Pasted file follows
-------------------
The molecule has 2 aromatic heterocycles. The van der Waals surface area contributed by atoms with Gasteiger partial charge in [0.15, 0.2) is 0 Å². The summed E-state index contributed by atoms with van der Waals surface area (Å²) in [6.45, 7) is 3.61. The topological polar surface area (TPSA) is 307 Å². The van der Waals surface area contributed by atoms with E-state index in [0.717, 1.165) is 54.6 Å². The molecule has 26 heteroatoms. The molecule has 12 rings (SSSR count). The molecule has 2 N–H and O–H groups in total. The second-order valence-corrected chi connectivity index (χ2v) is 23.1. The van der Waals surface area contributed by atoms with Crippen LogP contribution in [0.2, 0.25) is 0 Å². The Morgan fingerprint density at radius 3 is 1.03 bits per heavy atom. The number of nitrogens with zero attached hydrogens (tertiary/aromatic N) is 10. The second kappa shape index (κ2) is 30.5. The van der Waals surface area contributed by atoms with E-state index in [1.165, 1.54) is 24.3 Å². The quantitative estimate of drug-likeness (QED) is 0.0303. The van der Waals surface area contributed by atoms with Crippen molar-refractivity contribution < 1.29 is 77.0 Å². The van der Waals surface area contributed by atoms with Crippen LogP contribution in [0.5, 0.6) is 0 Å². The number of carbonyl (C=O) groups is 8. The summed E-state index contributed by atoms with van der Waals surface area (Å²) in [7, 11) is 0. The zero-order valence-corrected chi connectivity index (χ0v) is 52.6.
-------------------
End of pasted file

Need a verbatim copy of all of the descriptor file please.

The molecule has 2 aromatic heterocycles. The van der Waals surface area contributed by atoms with Gasteiger partial charge in [0.15, 0.2) is 0 Å². The summed E-state index contributed by atoms with van der Waals surface area (Å²) in [6.45, 7) is 3.61. The topological polar surface area (TPSA) is 307 Å². The van der Waals surface area contributed by atoms with E-state index in [0.717, 1.165) is 54.6 Å². The molecule has 26 heteroatoms. The molecule has 12 rings (SSSR count). The molecule has 2 N–H and O–H groups in total. The second-order valence-corrected chi connectivity index (χ2v) is 23.1. The van der Waals surface area contributed by atoms with Crippen LogP contribution in [0.2, 0.25) is 0 Å². The Morgan fingerprint density at radius 3 is 1.03 bits per heavy atom. The number of nitrogens with zero attached hydrogens (tertiary/aromatic N) is 10. The second kappa shape index (κ2) is 30.5. The van der Waals surface area contributed by atoms with E-state index in [1.165, 1.54) is 24.3 Å². The quantitative estimate of drug-likeness (QED) is 0.0303. The van der Waals surface area contributed by atoms with Crippen molar-refractivity contribution < 1.29 is 77.0 Å². The van der Waals surface area contributed by atoms with Crippen LogP contribution in [0.5, 0.6) is 0 Å². The number of carbonyl (C=O) groups is 8. The summed E-state index contributed by atoms with van der Waals surface area (Å²) in [7, 11) is 0. The zero-order valence-corrected chi connectivity index (χ0v) is 52.6.